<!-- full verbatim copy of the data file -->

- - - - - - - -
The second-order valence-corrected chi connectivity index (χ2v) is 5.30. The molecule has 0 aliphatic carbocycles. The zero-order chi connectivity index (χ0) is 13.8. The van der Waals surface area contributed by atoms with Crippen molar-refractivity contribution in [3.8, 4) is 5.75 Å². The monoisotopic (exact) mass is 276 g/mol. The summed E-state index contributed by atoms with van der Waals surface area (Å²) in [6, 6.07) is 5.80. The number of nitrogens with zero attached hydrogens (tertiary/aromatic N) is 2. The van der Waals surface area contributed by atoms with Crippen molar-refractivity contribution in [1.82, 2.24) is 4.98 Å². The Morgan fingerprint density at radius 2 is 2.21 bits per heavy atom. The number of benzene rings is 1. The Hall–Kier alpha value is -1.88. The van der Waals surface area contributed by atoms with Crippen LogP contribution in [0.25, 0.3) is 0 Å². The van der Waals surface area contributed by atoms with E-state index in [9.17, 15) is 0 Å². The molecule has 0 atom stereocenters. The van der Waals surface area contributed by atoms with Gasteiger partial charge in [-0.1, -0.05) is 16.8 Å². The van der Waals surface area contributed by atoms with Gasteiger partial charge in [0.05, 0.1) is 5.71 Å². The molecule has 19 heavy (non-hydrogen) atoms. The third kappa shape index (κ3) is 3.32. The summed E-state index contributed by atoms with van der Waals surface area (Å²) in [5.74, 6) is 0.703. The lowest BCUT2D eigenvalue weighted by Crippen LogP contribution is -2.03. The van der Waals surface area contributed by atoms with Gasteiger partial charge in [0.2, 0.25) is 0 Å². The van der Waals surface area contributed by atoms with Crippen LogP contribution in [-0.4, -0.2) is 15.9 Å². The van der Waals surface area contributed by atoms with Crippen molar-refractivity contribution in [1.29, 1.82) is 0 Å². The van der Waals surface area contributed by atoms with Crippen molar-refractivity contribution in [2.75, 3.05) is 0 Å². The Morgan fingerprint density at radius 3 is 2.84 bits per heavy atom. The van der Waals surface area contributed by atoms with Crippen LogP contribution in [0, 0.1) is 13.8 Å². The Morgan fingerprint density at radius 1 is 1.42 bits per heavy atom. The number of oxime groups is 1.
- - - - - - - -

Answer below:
The second-order valence-corrected chi connectivity index (χ2v) is 5.30. The molecule has 0 aliphatic carbocycles. The zero-order chi connectivity index (χ0) is 13.8. The van der Waals surface area contributed by atoms with Crippen molar-refractivity contribution in [3.8, 4) is 5.75 Å². The monoisotopic (exact) mass is 276 g/mol. The summed E-state index contributed by atoms with van der Waals surface area (Å²) in [6, 6.07) is 5.80. The number of nitrogens with zero attached hydrogens (tertiary/aromatic N) is 2. The van der Waals surface area contributed by atoms with Crippen molar-refractivity contribution in [1.82, 2.24) is 4.98 Å². The Morgan fingerprint density at radius 2 is 2.21 bits per heavy atom. The number of benzene rings is 1. The Hall–Kier alpha value is -1.88. The van der Waals surface area contributed by atoms with Crippen LogP contribution in [0.25, 0.3) is 0 Å². The van der Waals surface area contributed by atoms with E-state index in [9.17, 15) is 0 Å². The molecule has 0 atom stereocenters. The van der Waals surface area contributed by atoms with Gasteiger partial charge in [-0.1, -0.05) is 16.8 Å². The van der Waals surface area contributed by atoms with Gasteiger partial charge in [0.05, 0.1) is 5.71 Å². The molecule has 19 heavy (non-hydrogen) atoms. The third kappa shape index (κ3) is 3.32. The summed E-state index contributed by atoms with van der Waals surface area (Å²) in [5.74, 6) is 0.703. The lowest BCUT2D eigenvalue weighted by Crippen LogP contribution is -2.03. The van der Waals surface area contributed by atoms with Gasteiger partial charge in [0.2, 0.25) is 0 Å². The van der Waals surface area contributed by atoms with Crippen LogP contribution in [-0.4, -0.2) is 15.9 Å². The van der Waals surface area contributed by atoms with Crippen molar-refractivity contribution in [1.29, 1.82) is 0 Å². The van der Waals surface area contributed by atoms with Crippen molar-refractivity contribution in [2.75, 3.05) is 0 Å². The Morgan fingerprint density at radius 3 is 2.84 bits per heavy atom. The van der Waals surface area contributed by atoms with Crippen LogP contribution in [0, 0.1) is 13.8 Å². The Morgan fingerprint density at radius 1 is 1.42 bits per heavy atom. The number of oxime groups is 1.